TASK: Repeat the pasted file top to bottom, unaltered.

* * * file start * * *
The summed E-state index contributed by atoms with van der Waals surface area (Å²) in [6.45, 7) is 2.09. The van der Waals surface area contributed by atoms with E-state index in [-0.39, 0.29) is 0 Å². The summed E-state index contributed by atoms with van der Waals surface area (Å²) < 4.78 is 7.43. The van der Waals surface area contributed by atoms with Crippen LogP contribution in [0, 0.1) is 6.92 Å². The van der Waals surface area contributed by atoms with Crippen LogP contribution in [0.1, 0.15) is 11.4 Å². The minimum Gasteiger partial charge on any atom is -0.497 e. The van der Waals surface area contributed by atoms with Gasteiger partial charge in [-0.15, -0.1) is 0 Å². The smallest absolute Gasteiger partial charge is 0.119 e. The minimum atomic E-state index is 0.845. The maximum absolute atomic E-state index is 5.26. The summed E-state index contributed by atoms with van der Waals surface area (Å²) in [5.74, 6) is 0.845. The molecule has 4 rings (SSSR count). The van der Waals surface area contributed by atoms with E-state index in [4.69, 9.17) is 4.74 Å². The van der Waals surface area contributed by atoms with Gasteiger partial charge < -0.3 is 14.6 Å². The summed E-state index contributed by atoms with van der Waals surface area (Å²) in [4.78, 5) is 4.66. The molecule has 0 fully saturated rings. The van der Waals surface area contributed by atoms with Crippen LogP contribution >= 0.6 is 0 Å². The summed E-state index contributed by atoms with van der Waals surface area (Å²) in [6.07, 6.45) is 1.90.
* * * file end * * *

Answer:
The summed E-state index contributed by atoms with van der Waals surface area (Å²) in [6.45, 7) is 2.09. The van der Waals surface area contributed by atoms with E-state index in [-0.39, 0.29) is 0 Å². The summed E-state index contributed by atoms with van der Waals surface area (Å²) < 4.78 is 7.43. The van der Waals surface area contributed by atoms with Crippen LogP contribution in [0, 0.1) is 6.92 Å². The van der Waals surface area contributed by atoms with Crippen LogP contribution in [0.1, 0.15) is 11.4 Å². The minimum Gasteiger partial charge on any atom is -0.497 e. The van der Waals surface area contributed by atoms with Gasteiger partial charge in [-0.15, -0.1) is 0 Å². The smallest absolute Gasteiger partial charge is 0.119 e. The minimum atomic E-state index is 0.845. The maximum absolute atomic E-state index is 5.26. The summed E-state index contributed by atoms with van der Waals surface area (Å²) in [5.74, 6) is 0.845. The molecule has 4 rings (SSSR count). The van der Waals surface area contributed by atoms with E-state index in [4.69, 9.17) is 4.74 Å². The van der Waals surface area contributed by atoms with Gasteiger partial charge < -0.3 is 14.6 Å². The summed E-state index contributed by atoms with van der Waals surface area (Å²) in [4.78, 5) is 4.66. The molecule has 0 fully saturated rings. The van der Waals surface area contributed by atoms with Crippen LogP contribution >= 0.6 is 0 Å². The summed E-state index contributed by atoms with van der Waals surface area (Å²) in [6.07, 6.45) is 1.90.